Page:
Displaying publications 1 - 20 of 640 in total

  1. Mahathevan R
    Med. J. Malaysia, 1976 Jun;30(4):273-8.
    PMID: 979727
    Matched MeSH terms: Occupational Health Services*
  2. Arasu ST
    Med. J. Malaysia, 1974 Jun;28(4):201-4.
    PMID: 4278893
    Matched MeSH terms: Health Services
  3. Rajakumar MK, Suleiman AB, Lee CH, Cheah M, Yeoh PH
    Matched MeSH terms: Health Services
  4. Mahathevan R
    Med. J. Malaysia, 1979 Sep;34(1):24-7.
    PMID: 542145
    Matched MeSH terms: Occupational Health Services/manpower; Occupational Health Services/organization & administration*
  5. Yeoh OH
    Med. J. Malaysia, 1979 Jun;33(4):289-93.
    PMID: 522738
    Matched MeSH terms: Mental Health Services/manpower; Mental Health Services/utilization*
  6. Ting JY
    Med. J. Malaysia, 2005 Aug;60(3):392-3.
    PMID: 16379203
    Matched MeSH terms: Health Services Accessibility*; Health Services Misuse*
  7. Burke S
    N Z Nurs J, 1977 Oct;70(10):14-16.
    PMID: 271909
    Matched MeSH terms: Child Health Services*; Maternal Health Services*
  8. Soh KL, Davidson PM, Leslie G, Bin Abdul Rahman A
    Int J Nurs Stud, 2011 Feb;48(2):258-68.
    PMID: 21030021 DOI: 10.1016/j.ijnurstu.2010.09.014
    To review published studies using action research in the intensive care unit (ICU) in order to provide an intervention framework to improve clinical outcomes.
    Matched MeSH terms: Health Services Research*
  9. Sivalingam N
    Med. J. Malaysia, 2003 Mar;58(1):1-4.
    PMID: 14556320
    Matched MeSH terms: Maternal Health Services*
  10. Hee HWJ
    Med. J. Malaysia, 1997 Sep;52(3):296-8.
    PMID: 10968103
    Comment on: Aljunid SM, Zwi AB. Differences in Public and Private Health Services in a Rural District of Malaysia. Med J Malaysia 1996;51(4):426-36
    Matched MeSH terms: Health Services*
  11. Hoffenberg R
    Med. J. Malaysia, 1988 Mar;43(1):4-8.
    PMID: 3244318
    Matched MeSH terms: Health Services/trends*
  12. KADRI ZN
    Med J Malaya, 1963 Mar;17:191-8.
    PMID: 13958217
    Matched MeSH terms: Student Health Services*
  13. Sandosham AA
    Med J Malaya, 1968 Jun;23(4):259-62.
    PMID: 4235588
    Matched MeSH terms: Community Health Services*
  14. Rajakumar MK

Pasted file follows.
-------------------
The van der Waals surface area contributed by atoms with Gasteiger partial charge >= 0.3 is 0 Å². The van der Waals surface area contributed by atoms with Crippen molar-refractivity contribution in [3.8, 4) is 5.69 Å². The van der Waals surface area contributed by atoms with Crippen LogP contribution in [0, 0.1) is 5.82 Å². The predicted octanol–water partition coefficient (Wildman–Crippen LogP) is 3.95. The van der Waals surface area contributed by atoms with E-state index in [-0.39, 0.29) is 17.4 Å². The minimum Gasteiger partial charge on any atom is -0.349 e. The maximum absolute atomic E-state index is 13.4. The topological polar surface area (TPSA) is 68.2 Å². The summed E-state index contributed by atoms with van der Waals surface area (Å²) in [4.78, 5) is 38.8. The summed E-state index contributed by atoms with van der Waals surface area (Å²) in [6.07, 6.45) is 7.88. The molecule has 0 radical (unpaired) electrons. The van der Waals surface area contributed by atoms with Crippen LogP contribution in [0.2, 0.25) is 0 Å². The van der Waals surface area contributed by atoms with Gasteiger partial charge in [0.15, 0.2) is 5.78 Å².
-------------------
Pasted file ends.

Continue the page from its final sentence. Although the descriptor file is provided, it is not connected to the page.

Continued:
A shared experience in Health and Education are essential ingredients of nationhood. In healthcare, it is constructive to think in terms of the characteristics of a healthcare system that a substantial majority of our people would be enthusiastic to claim ownership. It is useful to think in terms of the elements of a 'charter for health for all Malaysians towards 2020' a) Healthcare for all Malaysians, that is equitable, accessible, and comprehensive. b) Care of quality given with courtesy and respect for patients and their families, with no financial barriers at the time of need. c) A commitment to healthcare of a quality that is appropriate to a Malaysia as a developed country by the Year 2020. Each Five-Year Plan should move in that direction, guided by extensive consultation with the community on priorities and preferences. We have to overcome the 'colonial hangover' that still leaves its mark. Health investment is still concentrated in the capital city, Kuala Lumpur, and in other cities. It is a hospital-centred system. The colonial hierarchy persists with its apex in the Capital city. Government servants are separated from other citizens in access to healthcare. Finally, health has low budget priority. However, there is good reason for optimism. A remarkable consensus has emerged between health professionals and government experts on the shape of a future health system for Malaysia. This is a considerable achievement, in contrasts to the bitter divisions that have characterised changes in other countries. There is still a long road ahead, so it is most important that the leaders of the Malaysian community make clear their preferences and priorities. The Ministry of Health speaks of a 'transformation' of the health system, and advises the medical profession to prepare for radical changes in their behaviour, and in the delivery and funding of healthcare. Four strands of change can be discerned. One, all the professions of health will have to provide evidence of competency, and must learn to monitor the quality of service they provide. Second, the great divide between public and private sector will end, and we have to find ways to integrate our services. Third, a Health Financing Authority may be established, providing hope to all Malaysians that their basic health needs will be met. As citizens, we have the duty to ask that there will be no 'privatisation' of the Health Financing Authority, or of the health facilities of the Ministry of Health. There is a fourth change, arising from our entry into the World Trade Organisation (WTO). Foreign investors will demand access to Malaysian markets, under a so-called 'Globalisation'. All professions will be affected. More serious is the danger of commercialised health care that will damage the health of the less well-off in our country, and raise the cost of health for all of us. Health and education are most important concerns for all of us, yet it strange that as citizens we have contributed so little to shaping the sort of health system that we want for our families and for ourselves. I hope that this meeting is a new beginning.